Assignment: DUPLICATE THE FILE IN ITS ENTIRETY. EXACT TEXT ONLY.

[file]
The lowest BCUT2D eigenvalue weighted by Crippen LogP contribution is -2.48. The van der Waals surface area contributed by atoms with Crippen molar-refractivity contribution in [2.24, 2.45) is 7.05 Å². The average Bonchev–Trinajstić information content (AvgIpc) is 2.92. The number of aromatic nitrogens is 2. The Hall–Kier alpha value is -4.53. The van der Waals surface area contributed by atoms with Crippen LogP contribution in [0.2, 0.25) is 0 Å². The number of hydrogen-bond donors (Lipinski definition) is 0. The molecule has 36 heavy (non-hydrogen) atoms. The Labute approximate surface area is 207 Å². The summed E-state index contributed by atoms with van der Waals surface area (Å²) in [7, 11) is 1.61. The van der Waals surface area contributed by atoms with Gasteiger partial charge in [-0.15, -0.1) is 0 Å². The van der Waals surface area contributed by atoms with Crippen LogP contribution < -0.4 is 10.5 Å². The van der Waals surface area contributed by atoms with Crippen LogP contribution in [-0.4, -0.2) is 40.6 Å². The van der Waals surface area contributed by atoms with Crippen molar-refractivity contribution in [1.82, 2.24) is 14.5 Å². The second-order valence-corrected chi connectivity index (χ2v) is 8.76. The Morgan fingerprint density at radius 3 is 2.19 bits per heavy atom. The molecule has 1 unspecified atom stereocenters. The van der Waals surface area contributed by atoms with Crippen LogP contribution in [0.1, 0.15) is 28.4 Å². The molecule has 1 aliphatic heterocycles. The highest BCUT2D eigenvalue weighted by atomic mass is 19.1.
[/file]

The lowest BCUT2D eigenvalue weighted by Crippen LogP contribution is -2.48. The van der Waals surface area contributed by atoms with Crippen molar-refractivity contribution in [2.24, 2.45) is 7.05 Å². The average Bonchev–Trinajstić information content (AvgIpc) is 2.92. The number of aromatic nitrogens is 2. The Hall–Kier alpha value is -4.53. The van der Waals surface area contributed by atoms with Crippen LogP contribution in [0.2, 0.25) is 0 Å². The number of hydrogen-bond donors (Lipinski definition) is 0. The molecule has 36 heavy (non-hydrogen) atoms. The Labute approximate surface area is 207 Å². The summed E-state index contributed by atoms with van der Waals surface area (Å²) in [7, 11) is 1.61. The van der Waals surface area contributed by atoms with Gasteiger partial charge in [-0.15, -0.1) is 0 Å². The van der Waals surface area contributed by atoms with Crippen LogP contribution < -0.4 is 10.5 Å². The van der Waals surface area contributed by atoms with Crippen LogP contribution in [-0.4, -0.2) is 40.6 Å². The van der Waals surface area contributed by atoms with Crippen molar-refractivity contribution in [1.82, 2.24) is 14.5 Å². The second-order valence-corrected chi connectivity index (χ2v) is 8.76. The Morgan fingerprint density at radius 3 is 2.19 bits per heavy atom. The molecule has 1 unspecified atom stereocenters. The van der Waals surface area contributed by atoms with Crippen LogP contribution in [0.1, 0.15) is 28.4 Å². The molecule has 1 aliphatic heterocycles. The highest BCUT2D eigenvalue weighted by atomic mass is 19.1.